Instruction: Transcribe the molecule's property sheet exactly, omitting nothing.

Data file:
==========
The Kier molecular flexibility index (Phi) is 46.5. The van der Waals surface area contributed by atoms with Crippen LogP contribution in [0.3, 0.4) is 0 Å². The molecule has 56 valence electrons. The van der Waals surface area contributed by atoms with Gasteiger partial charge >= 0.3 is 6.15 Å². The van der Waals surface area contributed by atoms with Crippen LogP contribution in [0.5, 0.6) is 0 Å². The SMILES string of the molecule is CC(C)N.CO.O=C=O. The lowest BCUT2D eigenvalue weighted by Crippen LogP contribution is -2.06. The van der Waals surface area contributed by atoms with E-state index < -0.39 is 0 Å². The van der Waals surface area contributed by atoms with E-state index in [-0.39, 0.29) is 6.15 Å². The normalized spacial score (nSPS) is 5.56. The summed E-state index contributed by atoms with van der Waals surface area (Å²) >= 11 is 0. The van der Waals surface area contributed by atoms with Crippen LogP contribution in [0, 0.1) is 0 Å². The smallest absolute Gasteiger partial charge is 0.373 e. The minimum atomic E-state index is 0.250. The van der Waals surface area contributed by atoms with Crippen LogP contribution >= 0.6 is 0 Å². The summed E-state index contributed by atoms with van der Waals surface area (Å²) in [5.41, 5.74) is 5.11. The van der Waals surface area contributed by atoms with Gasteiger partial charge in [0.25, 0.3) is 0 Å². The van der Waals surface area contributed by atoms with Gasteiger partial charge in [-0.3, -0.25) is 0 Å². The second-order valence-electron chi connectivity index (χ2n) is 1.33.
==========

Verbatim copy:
The Kier molecular flexibility index (Phi) is 46.5. The van der Waals surface area contributed by atoms with Crippen LogP contribution in [0.3, 0.4) is 0 Å². The molecule has 56 valence electrons. The van der Waals surface area contributed by atoms with Gasteiger partial charge >= 0.3 is 6.15 Å². The van der Waals surface area contributed by atoms with Crippen LogP contribution in [0.5, 0.6) is 0 Å². The SMILES string of the molecule is CC(C)N.CO.O=C=O. The lowest BCUT2D eigenvalue weighted by Crippen LogP contribution is -2.06. The van der Waals surface area contributed by atoms with E-state index < -0.39 is 0 Å². The van der Waals surface area contributed by atoms with E-state index in [-0.39, 0.29) is 6.15 Å². The normalized spacial score (nSPS) is 5.56. The summed E-state index contributed by atoms with van der Waals surface area (Å²) >= 11 is 0. The van der Waals surface area contributed by atoms with Crippen LogP contribution in [0, 0.1) is 0 Å². The smallest absolute Gasteiger partial charge is 0.373 e. The minimum atomic E-state index is 0.250. The van der Waals surface area contributed by atoms with Crippen LogP contribution >= 0.6 is 0 Å². The summed E-state index contributed by atoms with van der Waals surface area (Å²) in [5.41, 5.74) is 5.11. The van der Waals surface area contributed by atoms with Gasteiger partial charge in [0.25, 0.3) is 0 Å². The van der Waals surface area contributed by atoms with Gasteiger partial charge in [-0.3, -0.25) is 0 Å². The second-order valence-electron chi connectivity index (χ2n) is 1.33.